The side and rear facades are similar but contain windows on the basement as well. On the rear (east) side, four window bays on the northern portion are visible from the outside, and the four southernmost window bays are also visible. The remaining window bays cannot be seen from the outside due to the presence of the annexes. There is an entrance to the ground/basement level from the northern portion of the rear facade.[35] The side facades to the north and south were originally five bays wide. On the south side, all five window bays are intact, but a former archway to the basement has been filled in, and a covered passageway from that arch leads to the one-story annex. On the north side, only the westernmost three bays can be seen from the outside, while the eastern two bays have been hidden by the International Plant Science Center.[35]


Entrance to the Harriet Barnes Pratt Library wing

The International Plant Science Center is five stories high, including the basement, and contains a windowless sand-colored facade.[28][37] Original plans called for it to also include a green wall on the facade.[28]

The Harriet Barnes Pratt Library Wing is six stories high and has a similar exterior design to the original library building.[22]

The Jeannette Kittredge Watson Science and Education Building is four stories high. The building is constructed of steel frame with a glass facade interspersed with aluminum and green spandrels.[37]


The original building is constructed with a steel frame and concrete floors. The basement contains the Arthur and Janet Ross Lecture Hall, which has a capacity of 400.[31] An economic botany museum was developed on the first floor, and a general botany museum with exhibits on plant families was located on the second floor.[23] The economic botany museum was developed in 1907 and later split into two sections: the economic/food plants and the plant-families sections.[18] The third floor contained a library with a reading room, stacks, herbaria, and laboratories for plant embryology and taxonomy.[23] After a 2002 renovation, the library also included a 48-foot-long (15 m) wooden reference desk and a 50-seat study room.[31]

Since the International Plant Science Center's opening, the library collections and herbarium have been located in that building.[31][37] The William & Lynda Steere Herbarium, located inside the International Plant Science Center, is one of the largest herbaria in the world, with approximately 7.2 million[38] to 7.8 million specimens.[39][40]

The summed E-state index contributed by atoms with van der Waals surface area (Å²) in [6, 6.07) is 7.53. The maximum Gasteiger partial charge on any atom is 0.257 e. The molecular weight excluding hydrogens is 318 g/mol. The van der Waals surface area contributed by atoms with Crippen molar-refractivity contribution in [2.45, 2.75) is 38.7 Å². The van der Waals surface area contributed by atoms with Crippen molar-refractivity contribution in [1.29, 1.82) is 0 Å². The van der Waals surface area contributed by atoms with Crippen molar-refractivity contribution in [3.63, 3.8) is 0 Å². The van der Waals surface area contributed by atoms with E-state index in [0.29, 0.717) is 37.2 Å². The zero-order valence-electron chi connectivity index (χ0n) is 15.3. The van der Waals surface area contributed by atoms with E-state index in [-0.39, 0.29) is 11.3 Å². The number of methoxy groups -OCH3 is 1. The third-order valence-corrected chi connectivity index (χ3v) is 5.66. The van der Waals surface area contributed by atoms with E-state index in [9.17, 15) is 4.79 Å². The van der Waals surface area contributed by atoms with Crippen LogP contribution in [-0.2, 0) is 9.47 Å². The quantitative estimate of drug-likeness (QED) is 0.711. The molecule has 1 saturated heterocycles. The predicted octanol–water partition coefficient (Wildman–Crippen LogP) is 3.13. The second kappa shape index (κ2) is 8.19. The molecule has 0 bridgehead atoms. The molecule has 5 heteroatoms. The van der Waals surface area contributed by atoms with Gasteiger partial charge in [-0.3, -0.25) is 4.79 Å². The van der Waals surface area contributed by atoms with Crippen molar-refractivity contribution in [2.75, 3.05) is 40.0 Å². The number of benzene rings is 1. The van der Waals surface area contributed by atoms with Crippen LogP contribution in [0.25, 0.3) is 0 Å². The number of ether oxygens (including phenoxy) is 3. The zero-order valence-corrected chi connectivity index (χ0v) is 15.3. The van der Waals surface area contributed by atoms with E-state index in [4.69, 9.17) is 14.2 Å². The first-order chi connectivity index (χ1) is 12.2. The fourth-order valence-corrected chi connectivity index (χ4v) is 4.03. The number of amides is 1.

The Science and Education Building contains offices, educational and environmental facilities, and a greenhouse used to simulate environments for plants.[19][37] It is connected to the original building by a passage at its northwest end, and is used by the NYBG's School of Professional Horticulture.[37] Herbarium specimens are stored in the one-story annex that connects directly to the south wing of the original building.[19]

Associated structures[edit]

Fountain of Life[edit]

Fountain of Life

The Fountain of Life, in front of the library's main entrance, was designed by Carl Tefft and completed in 1905.[34][41][42] The central focus of the fountain are the heroic nude sculpted figures atop a granite pedestal. These figures include two horses, both with webbed forefeet; a female sitting astride one of the horses; a boy attempting to control the other horse while holding a fish; and another boy sitting on a dolphin's back. Within the basin of the fountain is a bronze merman on a crab, and a bronze mermaid, both with startled expressions.[41][43][44] At the time of Fountain of Life's commission, there were very few statues of horses with webbed forefeet.[41] One observer wrote that "It was conceived in the spirit of Italian baroque fountains, with the surging movement of galloping horses and muscular riders."[45]

The fountain and statue were included in the original plans for the Museum Building in 1897, but except for the granite pedestal, the statue was not completed with the original building in 1900.[43][46][47] That year, NYBG held a design contest for the proposed bronze statue, but all of the submitted designs were rejected.[46][47] NYBG then asked the National Sculpture Society to appoint a committee, which would review submissions for a second fountain-designing competition.[43][47] Of the 15 proposals submitted in early 1903, Tefft's design was deemed the best, and he was selected for the commission. Thereafter, Roman Bronze Works of Greenpoint, Brooklyn, was selected to cast the sculpture in December 1904.[46][47][48] The statue was completed in May 1905 and installed that July.[41]

The Fountain of Life was initially circled by a driveway on all sides, but the western part of that driveway (in front of the fountain) was turned into an unpaved pedestrian path in 1961.[41] The fountain was cleaned in 1968 after a period of deterioration, by which point the plinth and basin had started to crack, and the mermaid, merman, and part of the crab claw had been removed. In 2005, the mermaid, merman, and claw figures were replaced, and a bronze book was placed within the basin. At that time, the fountain was named for Lillian Goldman, a prominent donor.[49]